Cube Optics touts first CWDM 40G ROSA
SEPTEMBER 19, 2008 -- Cube Optics says it has successfully manufactured the world's first integrated multi-lambda 40-Gbit/sec Receiver Optical Sub-Assemblies (ROSAs).
SEPTEMBER 19, 2008 -- Cube Optics (search for Cube Optics) claims it has successfully manufactured the world's first integrated multi-lambda 40-Gbit/sec Receiver Optical Sub-Assemblies (ROSAs). The ROSA optically demultiplexes four CWDM channels operating at 10 Gbits/sec. The optical signals are converted to electrical information via integrated detectors and further processed by suitable TIAs into a four-lane electrical at output data rates of up to four times 10 Gbits/sec.
In an effort to cope with constantly increasing bandwidth in LAN, SAN, and Metro applications, service providers are demanding higher speed optical interfaces. To meet this need for greater transmission rates, the IEEE 802.3ba Ethernet Task Force is currently in the process of establishing new standards for 40-Gbit/sec fiber-optic transceivers. Current serial transport designs with state-of-the-art electronics and optics, even for relatively short distances, are not cost effective at such high speeds, say Cube Optics representatives. By contrast, the company's lower cost approach optically multiplexes together data rates of 10-Gbit/sec bit streams in order to realize transmission rates at 40 Gbits/sec. The Cube Optics' approach integrates four PIN detectors and four laser diodes along with the associated miniature optical multiplexer. Miniature multi-lambda TOSA and ROSA assemblies will enable the commercial development of the n X 10-Gbit/sec pluggable transceiver markets.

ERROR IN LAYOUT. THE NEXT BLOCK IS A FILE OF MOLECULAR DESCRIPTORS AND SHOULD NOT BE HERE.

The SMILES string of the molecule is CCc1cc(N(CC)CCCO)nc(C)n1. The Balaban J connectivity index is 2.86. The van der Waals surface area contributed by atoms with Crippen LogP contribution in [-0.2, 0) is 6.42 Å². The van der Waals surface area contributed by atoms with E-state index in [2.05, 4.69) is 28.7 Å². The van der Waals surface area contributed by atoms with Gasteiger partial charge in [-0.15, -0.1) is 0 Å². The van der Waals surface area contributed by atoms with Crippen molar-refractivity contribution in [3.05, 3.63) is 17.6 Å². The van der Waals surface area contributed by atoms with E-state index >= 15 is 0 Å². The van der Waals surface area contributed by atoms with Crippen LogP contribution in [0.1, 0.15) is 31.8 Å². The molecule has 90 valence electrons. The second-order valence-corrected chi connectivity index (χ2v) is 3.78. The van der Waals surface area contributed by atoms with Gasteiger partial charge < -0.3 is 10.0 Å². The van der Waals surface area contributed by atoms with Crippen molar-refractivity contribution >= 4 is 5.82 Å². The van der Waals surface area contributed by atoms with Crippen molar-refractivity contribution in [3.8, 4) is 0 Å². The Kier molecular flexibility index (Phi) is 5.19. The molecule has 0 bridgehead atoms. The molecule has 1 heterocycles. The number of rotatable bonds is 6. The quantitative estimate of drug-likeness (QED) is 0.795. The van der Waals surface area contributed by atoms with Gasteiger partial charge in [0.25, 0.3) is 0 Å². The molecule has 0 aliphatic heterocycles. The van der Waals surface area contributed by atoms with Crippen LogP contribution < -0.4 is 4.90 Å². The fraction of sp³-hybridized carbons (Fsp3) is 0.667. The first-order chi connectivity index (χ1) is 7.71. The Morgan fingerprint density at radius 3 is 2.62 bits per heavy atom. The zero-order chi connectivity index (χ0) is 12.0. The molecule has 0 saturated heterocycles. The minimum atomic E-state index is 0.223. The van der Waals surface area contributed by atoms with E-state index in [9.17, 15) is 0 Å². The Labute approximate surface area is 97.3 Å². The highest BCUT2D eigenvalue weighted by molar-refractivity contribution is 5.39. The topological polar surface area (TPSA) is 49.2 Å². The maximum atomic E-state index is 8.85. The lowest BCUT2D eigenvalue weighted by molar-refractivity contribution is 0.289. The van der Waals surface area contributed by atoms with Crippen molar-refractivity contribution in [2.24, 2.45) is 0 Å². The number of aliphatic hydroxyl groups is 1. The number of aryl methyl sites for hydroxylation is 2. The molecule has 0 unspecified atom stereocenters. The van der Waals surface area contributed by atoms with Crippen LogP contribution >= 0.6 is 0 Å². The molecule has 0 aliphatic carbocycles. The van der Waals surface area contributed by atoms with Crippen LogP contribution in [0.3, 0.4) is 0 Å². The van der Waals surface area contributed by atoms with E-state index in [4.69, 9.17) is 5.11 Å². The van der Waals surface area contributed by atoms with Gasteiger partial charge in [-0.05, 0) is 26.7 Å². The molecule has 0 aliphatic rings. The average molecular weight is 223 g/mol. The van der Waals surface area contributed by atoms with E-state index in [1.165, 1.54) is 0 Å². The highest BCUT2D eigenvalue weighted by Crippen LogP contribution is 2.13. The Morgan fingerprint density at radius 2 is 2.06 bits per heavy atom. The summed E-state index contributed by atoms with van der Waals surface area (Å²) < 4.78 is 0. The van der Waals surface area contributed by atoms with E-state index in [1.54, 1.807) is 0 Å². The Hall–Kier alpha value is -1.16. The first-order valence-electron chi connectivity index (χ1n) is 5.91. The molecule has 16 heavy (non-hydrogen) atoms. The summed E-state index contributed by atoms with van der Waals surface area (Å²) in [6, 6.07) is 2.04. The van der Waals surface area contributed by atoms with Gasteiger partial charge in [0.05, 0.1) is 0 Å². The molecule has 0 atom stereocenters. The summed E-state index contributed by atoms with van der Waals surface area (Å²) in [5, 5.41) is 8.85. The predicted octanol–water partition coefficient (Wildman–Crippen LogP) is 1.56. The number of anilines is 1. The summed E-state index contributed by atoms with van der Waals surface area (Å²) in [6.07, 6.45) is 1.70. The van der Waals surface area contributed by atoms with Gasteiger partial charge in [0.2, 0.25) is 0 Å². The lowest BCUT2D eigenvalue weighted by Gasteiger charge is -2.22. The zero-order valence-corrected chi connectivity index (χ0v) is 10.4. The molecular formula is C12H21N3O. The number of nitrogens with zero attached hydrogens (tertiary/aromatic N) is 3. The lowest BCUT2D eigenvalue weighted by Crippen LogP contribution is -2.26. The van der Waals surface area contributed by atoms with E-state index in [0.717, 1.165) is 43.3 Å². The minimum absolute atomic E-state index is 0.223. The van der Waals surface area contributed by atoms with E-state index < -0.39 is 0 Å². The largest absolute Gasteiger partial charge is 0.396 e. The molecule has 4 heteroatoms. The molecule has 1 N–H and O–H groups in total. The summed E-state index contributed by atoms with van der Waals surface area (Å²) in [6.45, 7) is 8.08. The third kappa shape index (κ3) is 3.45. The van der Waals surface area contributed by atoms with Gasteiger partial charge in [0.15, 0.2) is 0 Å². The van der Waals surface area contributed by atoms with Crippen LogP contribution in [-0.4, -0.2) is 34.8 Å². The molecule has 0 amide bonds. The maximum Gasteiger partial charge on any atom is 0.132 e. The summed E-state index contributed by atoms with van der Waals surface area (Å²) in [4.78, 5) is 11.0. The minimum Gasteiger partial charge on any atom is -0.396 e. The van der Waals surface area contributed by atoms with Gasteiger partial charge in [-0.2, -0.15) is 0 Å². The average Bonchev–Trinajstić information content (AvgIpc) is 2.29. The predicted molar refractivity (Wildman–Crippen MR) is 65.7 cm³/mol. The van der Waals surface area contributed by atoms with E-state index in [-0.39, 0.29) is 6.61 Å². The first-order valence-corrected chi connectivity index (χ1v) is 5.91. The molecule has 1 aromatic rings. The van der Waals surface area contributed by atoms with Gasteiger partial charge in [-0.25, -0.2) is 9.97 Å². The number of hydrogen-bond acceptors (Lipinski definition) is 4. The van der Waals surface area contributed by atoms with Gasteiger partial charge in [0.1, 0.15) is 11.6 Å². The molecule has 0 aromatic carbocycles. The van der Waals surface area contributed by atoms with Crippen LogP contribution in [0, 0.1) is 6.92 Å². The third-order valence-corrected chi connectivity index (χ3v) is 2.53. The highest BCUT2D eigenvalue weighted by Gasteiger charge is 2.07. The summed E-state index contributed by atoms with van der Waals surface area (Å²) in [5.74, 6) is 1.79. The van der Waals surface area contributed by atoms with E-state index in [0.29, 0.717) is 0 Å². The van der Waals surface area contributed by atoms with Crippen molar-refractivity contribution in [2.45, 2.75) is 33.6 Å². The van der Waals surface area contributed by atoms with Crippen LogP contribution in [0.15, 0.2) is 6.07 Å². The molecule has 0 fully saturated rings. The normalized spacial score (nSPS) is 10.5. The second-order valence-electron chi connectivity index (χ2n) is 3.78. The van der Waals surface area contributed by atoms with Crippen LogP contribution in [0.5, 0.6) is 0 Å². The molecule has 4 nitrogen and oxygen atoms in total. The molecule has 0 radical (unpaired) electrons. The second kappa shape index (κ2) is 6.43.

Cube Optics AG says it has now demonstrated the first high-speed ROSA combining the optical demultiplexer with integrated PIN detectors and Trans-Impedance Amplifiers (TIA) for four optical CWDM grid signals, each operating at 10 Gbits/sec. With a miniaturized size of only 12.9 x 10.5 x 7.8 mm and a minimal power consumption of typically 100 mW per channel, the product facilitates the realization of small and pluggable 40-Gbit/sec transceivers. The ROSA features sensitivities of well above -18 dBm. The optical demultiplexer utilizes the 1271-, 1291-, 1311-, and 1331-nm channels of the CWDM ITU grid.
The 40-Gbit/sec CWDM ROSA is available in sample volumes and will be transferred into production by the end of 2008. Cube Optics also reports that it is well on its way to completing the TOSA counterpart as well as advanced 100-Gbit/sec ROSA and TOSA variants.
"The design, fabrication, and assembly of the multi-lambda 40G ROSA was realized under a very tight schedule, and we are very happy that we could show evidence of such outstanding performance so quickly," asserts Ingo Smaglinski, CTO of Cube Optics. "Our 40G ROSA marks the launch of CUBO's new active component product family of high-speed optical transceiver front-ends," he adds.
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